“We wanted to make sure the quality of Internet services that we delivered reached and even surpassed the expectations of our community,” Hildreth said. “We also wanted to make sure our entire community had the ability to connect via fiber or fixed wireless LTE, not just the connections that bring an ISP the highest profit margin.”
Funding the Last Mile
Growth of this kind doesn’t come without bumps in the road. OPALCO’s move from a completely member-owned nonprofit to a nonprofit with a for-profit arm ruffled the feathers of some members who had concerns about the funding model.
Initially during Rock Island’s first two years of operation, OPALCO used small fee increases from its members to help fund the venture. Hildreth says the dues worked out to around $3 per member every month. The normally high start up capital costs of fiber installation, coupled with the rocky maritime terrain of the islands, makes underground fiber installation even more complex and pricy. The project cost around $25 million in total. Rock Island, which no longer takes funding from OPALCO, has looked for innovative ways to fund the venture (on top of lines of credit from CoBank) while trying to keep services’ costs competitive.
The company offers a cost sharing program for “fiberhoods,” or prospective customers living nearby one another, to split the cost of the middle mile and last mile deployment. The theory is that the larger the fiberhood, the smaller the monthly fees that incorporate the costs to create fiber connections. Also, to help ease along the capital-intensive last-mile set up, for its first 3,000 customers Rock Island created two incentive programs. For those customers helping to pay for last mile construction, the company offered a $1,500 credit; for those who are able to cover the entirety of construction costs for their last-mile hook up, Rock Island discounted their fiber subscriptions at a rate of $20/month.
For fiber, Rock Island’s plans range from $80 a month for 30 Megabits per second (Mbps) to $180 a month for 1 gigabit, with symmetrical upload and download. The company also offers price reductions for three- and six-month plans for seasonal customers: at $43 per month for three months of wireless, $40 to $80 per month for three months of fiber. Another option is $63 per month for six months of wireless and $55-$110 per month for six months of fiber. For those who want continuous LTE service (whose speeds range from 7-15 Mbps download), the plan costs $75 per month. Hildreth says the plans are in line with the maintenance and service costs the unique terrain requires. He describes Rock Islands plans as “extremely competitive” based on the fact that most of their lines run either underground or underwater. “If our services territory were contiguously land-based, with the ability to place fiber optic cable on above ground facilities, our pricing structure would be comparably lower,” he said.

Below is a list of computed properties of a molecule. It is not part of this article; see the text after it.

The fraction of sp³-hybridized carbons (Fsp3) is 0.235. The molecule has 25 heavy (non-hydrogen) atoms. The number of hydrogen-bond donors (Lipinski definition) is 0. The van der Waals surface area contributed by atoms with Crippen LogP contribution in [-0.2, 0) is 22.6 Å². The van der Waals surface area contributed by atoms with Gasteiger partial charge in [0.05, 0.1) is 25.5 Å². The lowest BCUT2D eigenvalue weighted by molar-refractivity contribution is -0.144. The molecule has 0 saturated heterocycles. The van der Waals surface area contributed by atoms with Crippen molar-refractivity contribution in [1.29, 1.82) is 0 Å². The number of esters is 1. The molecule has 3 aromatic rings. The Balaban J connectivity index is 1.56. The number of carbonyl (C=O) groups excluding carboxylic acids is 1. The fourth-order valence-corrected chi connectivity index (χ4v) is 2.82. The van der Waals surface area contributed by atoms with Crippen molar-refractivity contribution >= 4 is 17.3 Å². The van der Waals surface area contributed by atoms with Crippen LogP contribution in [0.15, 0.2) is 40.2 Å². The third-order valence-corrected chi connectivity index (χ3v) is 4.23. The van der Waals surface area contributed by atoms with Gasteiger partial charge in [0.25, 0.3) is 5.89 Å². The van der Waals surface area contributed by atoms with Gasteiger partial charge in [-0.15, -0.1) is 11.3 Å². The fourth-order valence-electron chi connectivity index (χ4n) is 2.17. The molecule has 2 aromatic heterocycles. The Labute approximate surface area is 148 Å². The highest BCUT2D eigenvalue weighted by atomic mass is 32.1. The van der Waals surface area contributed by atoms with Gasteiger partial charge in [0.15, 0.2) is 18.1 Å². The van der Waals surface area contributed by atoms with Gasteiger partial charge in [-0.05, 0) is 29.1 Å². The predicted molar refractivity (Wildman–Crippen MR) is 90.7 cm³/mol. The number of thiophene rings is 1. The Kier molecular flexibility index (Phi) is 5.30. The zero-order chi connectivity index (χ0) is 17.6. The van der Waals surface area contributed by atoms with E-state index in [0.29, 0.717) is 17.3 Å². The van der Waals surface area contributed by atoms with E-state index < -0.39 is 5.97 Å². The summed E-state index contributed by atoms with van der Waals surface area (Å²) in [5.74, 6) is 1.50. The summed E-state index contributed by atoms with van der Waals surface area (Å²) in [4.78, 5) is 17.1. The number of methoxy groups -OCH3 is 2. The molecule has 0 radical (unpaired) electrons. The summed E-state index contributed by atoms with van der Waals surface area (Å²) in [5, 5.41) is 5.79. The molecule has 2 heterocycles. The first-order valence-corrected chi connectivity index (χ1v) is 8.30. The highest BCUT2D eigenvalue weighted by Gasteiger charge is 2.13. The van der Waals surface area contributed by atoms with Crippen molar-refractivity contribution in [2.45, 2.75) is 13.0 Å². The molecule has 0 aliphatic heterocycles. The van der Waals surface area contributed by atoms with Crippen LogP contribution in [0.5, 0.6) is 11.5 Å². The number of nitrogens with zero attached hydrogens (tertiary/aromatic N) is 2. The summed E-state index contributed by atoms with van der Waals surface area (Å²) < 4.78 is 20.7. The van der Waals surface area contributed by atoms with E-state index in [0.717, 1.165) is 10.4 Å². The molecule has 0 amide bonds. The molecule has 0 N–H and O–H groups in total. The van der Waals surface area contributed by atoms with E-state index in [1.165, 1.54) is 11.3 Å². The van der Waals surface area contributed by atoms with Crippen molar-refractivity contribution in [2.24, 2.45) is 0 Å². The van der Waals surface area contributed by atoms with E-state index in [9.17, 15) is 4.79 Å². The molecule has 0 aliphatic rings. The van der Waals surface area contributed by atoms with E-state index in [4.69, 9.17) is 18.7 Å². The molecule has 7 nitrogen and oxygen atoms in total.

And, Hildreth added, the customer service Rock Island offers makes it a standout in the market. Because the company and its parent OPALCO are on the ground, they not only are keenly aware of outages, but also have a stake in correcting them for their own services.
“In terms of customer service, we far out compete the incumbent provider because we are local people serving our local communities with intimate knowledge and understanding of the challenges of island living,” he said.
Here's the story of the events that led up to establishment of the cooperative in their own words. For more videos from Rock Island Communications, check out their Vimeo video page:
Photo credit Joe Mabel [CC BY-SA 2.0] via Wikimedia Commons.